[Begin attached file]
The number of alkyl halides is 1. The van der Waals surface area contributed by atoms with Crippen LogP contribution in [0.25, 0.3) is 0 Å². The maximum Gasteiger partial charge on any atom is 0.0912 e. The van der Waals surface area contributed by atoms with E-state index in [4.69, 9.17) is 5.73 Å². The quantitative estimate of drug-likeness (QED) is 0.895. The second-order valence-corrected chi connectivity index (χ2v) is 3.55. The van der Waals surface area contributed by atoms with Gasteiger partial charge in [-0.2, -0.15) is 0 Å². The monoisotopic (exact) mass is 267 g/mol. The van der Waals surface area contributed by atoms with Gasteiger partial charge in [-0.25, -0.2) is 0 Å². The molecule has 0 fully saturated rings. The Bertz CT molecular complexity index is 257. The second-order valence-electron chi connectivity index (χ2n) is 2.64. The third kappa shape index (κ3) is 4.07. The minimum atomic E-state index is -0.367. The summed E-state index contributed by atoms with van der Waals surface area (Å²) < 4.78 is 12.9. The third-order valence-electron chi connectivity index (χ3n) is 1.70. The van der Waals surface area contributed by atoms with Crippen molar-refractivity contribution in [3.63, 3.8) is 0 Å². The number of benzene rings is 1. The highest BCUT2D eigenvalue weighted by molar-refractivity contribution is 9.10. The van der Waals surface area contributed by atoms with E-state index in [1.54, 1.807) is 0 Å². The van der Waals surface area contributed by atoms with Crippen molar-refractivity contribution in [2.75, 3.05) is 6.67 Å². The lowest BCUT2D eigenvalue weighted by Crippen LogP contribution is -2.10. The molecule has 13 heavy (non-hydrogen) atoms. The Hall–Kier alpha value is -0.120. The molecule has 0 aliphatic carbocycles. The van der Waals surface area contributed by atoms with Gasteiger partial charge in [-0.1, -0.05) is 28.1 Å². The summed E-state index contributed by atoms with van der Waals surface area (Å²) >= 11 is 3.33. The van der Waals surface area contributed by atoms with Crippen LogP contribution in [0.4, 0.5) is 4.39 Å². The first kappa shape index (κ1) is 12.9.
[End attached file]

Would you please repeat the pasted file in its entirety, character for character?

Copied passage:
The number of alkyl halides is 1. The van der Waals surface area contributed by atoms with Crippen LogP contribution in [0.25, 0.3) is 0 Å². The maximum Gasteiger partial charge on any atom is 0.0912 e. The van der Waals surface area contributed by atoms with E-state index in [4.69, 9.17) is 5.73 Å². The quantitative estimate of drug-likeness (QED) is 0.895. The second-order valence-corrected chi connectivity index (χ2v) is 3.55. The van der Waals surface area contributed by atoms with Gasteiger partial charge in [-0.2, -0.15) is 0 Å². The monoisotopic (exact) mass is 267 g/mol. The van der Waals surface area contributed by atoms with Gasteiger partial charge in [-0.25, -0.2) is 0 Å². The molecule has 0 fully saturated rings. The Bertz CT molecular complexity index is 257. The second-order valence-electron chi connectivity index (χ2n) is 2.64. The third kappa shape index (κ3) is 4.07. The minimum atomic E-state index is -0.367. The summed E-state index contributed by atoms with van der Waals surface area (Å²) < 4.78 is 12.9. The third-order valence-electron chi connectivity index (χ3n) is 1.70. The van der Waals surface area contributed by atoms with Crippen molar-refractivity contribution in [3.63, 3.8) is 0 Å². The number of benzene rings is 1. The highest BCUT2D eigenvalue weighted by molar-refractivity contribution is 9.10. The van der Waals surface area contributed by atoms with E-state index in [1.54, 1.807) is 0 Å². The van der Waals surface area contributed by atoms with Crippen molar-refractivity contribution in [2.75, 3.05) is 6.67 Å². The lowest BCUT2D eigenvalue weighted by Crippen LogP contribution is -2.10. The molecule has 13 heavy (non-hydrogen) atoms. The Hall–Kier alpha value is -0.120. The molecule has 0 aliphatic carbocycles. The van der Waals surface area contributed by atoms with Gasteiger partial charge in [-0.1, -0.05) is 28.1 Å². The summed E-state index contributed by atoms with van der Waals surface area (Å²) >= 11 is 3.33. The van der Waals surface area contributed by atoms with Crippen LogP contribution in [0.4, 0.5) is 4.39 Å². The first kappa shape index (κ1) is 12.9.